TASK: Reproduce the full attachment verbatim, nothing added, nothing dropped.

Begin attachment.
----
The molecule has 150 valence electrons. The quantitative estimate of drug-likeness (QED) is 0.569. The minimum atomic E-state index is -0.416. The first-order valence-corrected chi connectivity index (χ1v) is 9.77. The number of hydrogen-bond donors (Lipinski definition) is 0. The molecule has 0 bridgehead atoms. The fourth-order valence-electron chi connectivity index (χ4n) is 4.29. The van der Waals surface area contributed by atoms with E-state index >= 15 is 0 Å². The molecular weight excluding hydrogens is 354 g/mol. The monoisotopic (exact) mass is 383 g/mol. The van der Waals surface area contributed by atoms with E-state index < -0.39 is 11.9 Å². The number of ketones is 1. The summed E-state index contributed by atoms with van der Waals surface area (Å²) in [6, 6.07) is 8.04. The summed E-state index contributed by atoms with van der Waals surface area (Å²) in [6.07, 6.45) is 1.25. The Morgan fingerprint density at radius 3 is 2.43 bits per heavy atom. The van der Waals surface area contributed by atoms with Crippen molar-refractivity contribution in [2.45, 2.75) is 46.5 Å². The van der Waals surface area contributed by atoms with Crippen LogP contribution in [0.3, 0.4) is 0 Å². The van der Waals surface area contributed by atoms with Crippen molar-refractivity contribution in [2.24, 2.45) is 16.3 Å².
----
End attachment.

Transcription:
The molecule has 150 valence electrons. The quantitative estimate of drug-likeness (QED) is 0.569. The minimum atomic E-state index is -0.416. The first-order valence-corrected chi connectivity index (χ1v) is 9.77. The number of hydrogen-bond donors (Lipinski definition) is 0. The molecule has 0 bridgehead atoms. The fourth-order valence-electron chi connectivity index (χ4n) is 4.29. The van der Waals surface area contributed by atoms with E-state index >= 15 is 0 Å². The molecular weight excluding hydrogens is 354 g/mol. The monoisotopic (exact) mass is 383 g/mol. The van der Waals surface area contributed by atoms with E-state index < -0.39 is 11.9 Å². The number of ketones is 1. The summed E-state index contributed by atoms with van der Waals surface area (Å²) in [6, 6.07) is 8.04. The summed E-state index contributed by atoms with van der Waals surface area (Å²) in [6.07, 6.45) is 1.25. The Morgan fingerprint density at radius 3 is 2.43 bits per heavy atom. The van der Waals surface area contributed by atoms with Crippen molar-refractivity contribution in [2.45, 2.75) is 46.5 Å². The van der Waals surface area contributed by atoms with Crippen LogP contribution in [0.3, 0.4) is 0 Å². The van der Waals surface area contributed by atoms with Crippen molar-refractivity contribution in [2.24, 2.45) is 16.3 Å².